Date of Award


Degree Type


Degree Name

Doctor of Philosophy (PhD)

Graduate Group

Chemical and Biomolecular Engineering

First Advisor

Raymond J. Gorte


A significant challenge in the design of future hypersonic aircraft is engine cooling and one solution that has been proposed is to use the fuel as a coolant. The amount of energy that can be taken up by the thermal heat capacity of the fuel is limited but additional heat can be removed if the fuel is reformed via endothermic reactions prior to entering the combustion chamber. Two possible reactions that have been investigated in this thesis are the acid-catalyzed cracking reactions that occur in acidic zeolites and the aromatization reactions that occur over Ga- and Zn-exchanged zeolites.

The first part of this dissertation was aimed at understanding the adsorption properties of alkanes on acidic zeolites in order to understand the reactions on these materials. Calorimetric measurements with CH4 on three zeolites with widely differently pore dimensions demonstrated heats decreased strongly with increasing pore size. Calorimetric measurements for a series of alkanes on H-ZSM-5 demonstrated that hydrogen bonding increased in a regular manner with the size of the alkane.

In the second part of this dissertation, supercritical, high-pressure reactions of n-hexane over H-ZSM-5, with and without the addition of Pt, Ga, or Zn, were studied and reaction endothermicities were determined from the product distributions and from actual heat-flow measurements. The nature of the catalytic sites in these materials was also investigated using simultaneous Temperature-Programmed-Desorption (TPD) and Thermogravimetric analysis (TGA) of propyl amines. Adsorption studies showed that, at low ion-exchange levels, less than 0.5 Zn/Al, each added Zn cation in H(Zn)ZSM-5 displaced one Brønsted-acid site. FTIR of adsorbed acetonitrile-d3 and calorimetric measurements of adsorbed CO at 195 K indicated that the exchanged Zn cations form Lewis-acid centers.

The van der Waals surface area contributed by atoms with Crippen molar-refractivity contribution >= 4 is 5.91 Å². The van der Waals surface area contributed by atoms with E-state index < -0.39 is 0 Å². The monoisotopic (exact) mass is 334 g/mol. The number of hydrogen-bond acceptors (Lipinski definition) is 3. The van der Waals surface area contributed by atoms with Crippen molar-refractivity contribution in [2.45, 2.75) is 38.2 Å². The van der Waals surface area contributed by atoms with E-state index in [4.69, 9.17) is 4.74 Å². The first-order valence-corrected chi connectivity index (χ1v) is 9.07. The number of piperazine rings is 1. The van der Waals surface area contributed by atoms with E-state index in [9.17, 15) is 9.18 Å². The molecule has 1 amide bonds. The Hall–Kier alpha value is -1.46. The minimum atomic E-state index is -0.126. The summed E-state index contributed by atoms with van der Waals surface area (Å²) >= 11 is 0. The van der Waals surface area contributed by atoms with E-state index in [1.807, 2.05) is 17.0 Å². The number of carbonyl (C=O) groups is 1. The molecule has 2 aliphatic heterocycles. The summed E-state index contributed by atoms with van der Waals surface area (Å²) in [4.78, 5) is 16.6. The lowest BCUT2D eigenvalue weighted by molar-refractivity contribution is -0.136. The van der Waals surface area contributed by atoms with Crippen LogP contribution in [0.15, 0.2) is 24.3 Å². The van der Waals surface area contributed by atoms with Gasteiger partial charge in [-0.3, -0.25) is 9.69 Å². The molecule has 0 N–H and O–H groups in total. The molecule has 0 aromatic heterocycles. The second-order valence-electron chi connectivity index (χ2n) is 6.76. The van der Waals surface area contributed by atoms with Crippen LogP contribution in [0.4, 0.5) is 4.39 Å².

The heat flows measured directly for reaction at 60 bar and both 673 and 773 K indicated the acid-catalyzed cracking of n-hexane over H-ZSM-5 zeolite catalysts was ineffective for endothermic reforming applications. Aromatization reactions over H(Zn)-ZSM-5 exhibit much better endothermicities under these conditions. Measurements of the product distributions showed that the reaction endothermicity for H(Zn)-ZSM-5 at lower conversions was likely due to formation of significant amounts of benzene, toluene, and xylene but that these were converted to higher molecular weight products at high conversions. In the development of new catalysts, careful attention must be paid to the product selectivities.

The present thesis, with systematic studies of metal-exchanged zeolites, should greatly increase our understanding of how metal cation at ion-exchange sites affect the reactions. The advances will help in predicting reactions and broadening the application, not only to use zeolites for endothermic reforming but in other important reforming reactions in the future.

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